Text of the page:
• Academia Nacional de Bellas Artes. Historia general del arte en la Argentina II. Buenos Aires, Argentina: Academia Nacional de Bellas Artes, 1983.

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    A collection of essays on colonial art. Includes excellent sections on furniture (pp. 121–248) and silverwork (pp. 235–482), both by Adolfo Luis Ribera. It is considered among the best sources of Argentinean decorative arts from the Hispanic period. Very good illustrations of furniture and silver artifacts, many in color, complement the essays.

  • Arbeláez Camacho, Carlos. El arte colonial en Colombia: Arquitectura, escultura, pintura, mobilario, orfebrería. Bogotá, Colombia: Ediciones Sol y Luna, 1968.

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    A fundamental general survey of Colombian colonial art. It includes chapters on furniture and silverwork. Good as a beginner’s introduction to the subject. Good-quality illustrations of furniture and silver, some in color.

  • Bailey, Gauvin Alexander. Art of Colonial Latin America. London: Phaidon, 2005.

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    A very broad overview of Latin American colonial art. Decorative arts are discussed as part of the general discourse. A useful appendix includes a glossary, brief biographies of artists, a chronology, and maps. In English.

  • Duarte, Carlos F., and Graziano Gasparini. Arte colonial en Venezuela. Caracas, Venezuela: Editorial Arte, 1974.

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    A good introduction to Venezuelan colonial art. It covers a wide range of decorative arts topics including furniture, ceramics, and silverwork. Very good-quality illustrations, some color.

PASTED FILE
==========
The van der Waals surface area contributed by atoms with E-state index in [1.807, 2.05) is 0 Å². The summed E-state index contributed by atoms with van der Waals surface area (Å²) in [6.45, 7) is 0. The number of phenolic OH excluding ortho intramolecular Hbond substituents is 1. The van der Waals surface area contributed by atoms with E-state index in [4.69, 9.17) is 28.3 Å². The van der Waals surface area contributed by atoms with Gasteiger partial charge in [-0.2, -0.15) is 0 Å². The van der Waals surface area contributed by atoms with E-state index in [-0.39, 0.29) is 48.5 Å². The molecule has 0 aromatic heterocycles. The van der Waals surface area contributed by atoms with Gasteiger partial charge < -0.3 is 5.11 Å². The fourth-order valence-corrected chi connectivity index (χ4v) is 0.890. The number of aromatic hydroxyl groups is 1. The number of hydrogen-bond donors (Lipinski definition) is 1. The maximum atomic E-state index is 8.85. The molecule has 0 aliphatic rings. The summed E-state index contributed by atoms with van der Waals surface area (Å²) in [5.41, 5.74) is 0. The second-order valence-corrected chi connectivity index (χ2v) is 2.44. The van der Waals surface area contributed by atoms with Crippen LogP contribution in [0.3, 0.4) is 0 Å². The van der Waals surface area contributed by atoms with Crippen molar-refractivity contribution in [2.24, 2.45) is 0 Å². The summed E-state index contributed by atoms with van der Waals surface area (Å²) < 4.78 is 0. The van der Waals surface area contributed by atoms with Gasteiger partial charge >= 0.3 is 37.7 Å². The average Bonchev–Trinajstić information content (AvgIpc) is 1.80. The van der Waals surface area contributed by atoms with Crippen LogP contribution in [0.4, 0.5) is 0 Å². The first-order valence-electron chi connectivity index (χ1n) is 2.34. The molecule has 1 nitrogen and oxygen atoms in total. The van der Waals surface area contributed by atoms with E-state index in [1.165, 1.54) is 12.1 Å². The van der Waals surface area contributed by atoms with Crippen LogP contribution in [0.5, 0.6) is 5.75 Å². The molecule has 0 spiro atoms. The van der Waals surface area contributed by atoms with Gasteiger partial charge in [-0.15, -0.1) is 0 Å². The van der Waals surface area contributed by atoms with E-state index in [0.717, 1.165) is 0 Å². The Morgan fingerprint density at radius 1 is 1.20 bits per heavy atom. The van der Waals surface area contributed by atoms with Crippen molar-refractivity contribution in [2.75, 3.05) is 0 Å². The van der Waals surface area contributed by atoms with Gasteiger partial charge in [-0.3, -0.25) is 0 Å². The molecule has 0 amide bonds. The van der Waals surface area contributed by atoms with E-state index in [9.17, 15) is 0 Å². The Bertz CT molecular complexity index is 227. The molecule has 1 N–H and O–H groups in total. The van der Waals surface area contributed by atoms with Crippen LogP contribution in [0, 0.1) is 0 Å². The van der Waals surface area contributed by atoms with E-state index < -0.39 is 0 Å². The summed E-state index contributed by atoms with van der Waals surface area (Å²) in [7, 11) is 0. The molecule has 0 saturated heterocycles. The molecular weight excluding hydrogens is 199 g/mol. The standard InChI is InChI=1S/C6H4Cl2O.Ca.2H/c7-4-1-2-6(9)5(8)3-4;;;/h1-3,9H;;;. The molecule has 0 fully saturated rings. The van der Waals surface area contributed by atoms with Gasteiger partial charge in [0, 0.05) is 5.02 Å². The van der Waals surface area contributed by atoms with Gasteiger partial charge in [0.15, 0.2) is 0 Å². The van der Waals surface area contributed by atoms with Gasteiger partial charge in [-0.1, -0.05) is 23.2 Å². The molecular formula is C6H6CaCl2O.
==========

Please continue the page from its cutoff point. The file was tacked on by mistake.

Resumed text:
• Gutiérrez, Ramón, ed. Pintura, escultura y artes útiles en Iberoamérica, 1500–1825. Madrid: Cátedra, 1995.

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    A broad overall survey of Spanish colonial art that includes decorative arts as well. Several chapters are of interest for this bibliography: chapter 18, on decorative arts in New Spain; chapter 19, on utilitarian arts in New Granada and Quito; chapter 20, on utilitarian arts in Peru; chapter 21, on utilitarian arts in Chile; and chapter 22, a general overview on colonial silverwork. With illustrations. A good introductory text for undergraduates and graduate students.

  • Majluf, Natalia, Cristóbal Makowski, Francisco Stastny. Art in Peru: Works from the Collection of the Museo de Arte de Lima. Lima, Peru: Museo de Arte de Lima, 2001.

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    A concise general overview on Peruvian art. The colonial art chapter by Francisco Stastny (pp. 83–125), which includes furniture and silver, is an excellent introduction for undergraduates. Good color reproductions. Spanish edition available.

  • Martínez Castillo, Mario Felipe. Por las rutas de la plata y el añil: Desarrollo del arte colonial religioso Hondureño. Tegucigalpa, Mexico: Grupo Financiero el Ahorro Hondureño, 2000.

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    This work figures among the few available publications on Honduran colonial art. A short introductory text framing local colonial art is followed by a photographic survey of religious art. The review includes furniture and silverwork.

  • Romero de Terreros, Manuel. Las artes industriales en la Nueva España. Mexico City: Banco de Mexico, 1982.

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    Foundational work for the decorative arts of New Spain. The author examines in detail the diverse craft specialties in colonial Mexico. Chapters on jewelry, ironwork, bronze, arms saddlery and carriages, carving and inlaid work, furniture, ivories, ceramics, glass, and textiles. A useful appendix on featherwork, gild ordinances, and Chinese porcelain in Mexico. With illustrations. The 1982 edition of the book includes an additional collection of writings.

  • Trusted, Marjorie. The Arts of Spain: Iberia and Latin America 1450–1700. London: V&A Publications/The Hispanic Society of America, 2007.

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    Presents an excellent general overview of the arts of the Spanish Empire. A wide range of media are examined, including architecture, painting, engravings, sculpture, books, textiles, furniture, and ceramics. Chapters 5 and 6 are of interest for the study of decorative arts in the American colonies. In English.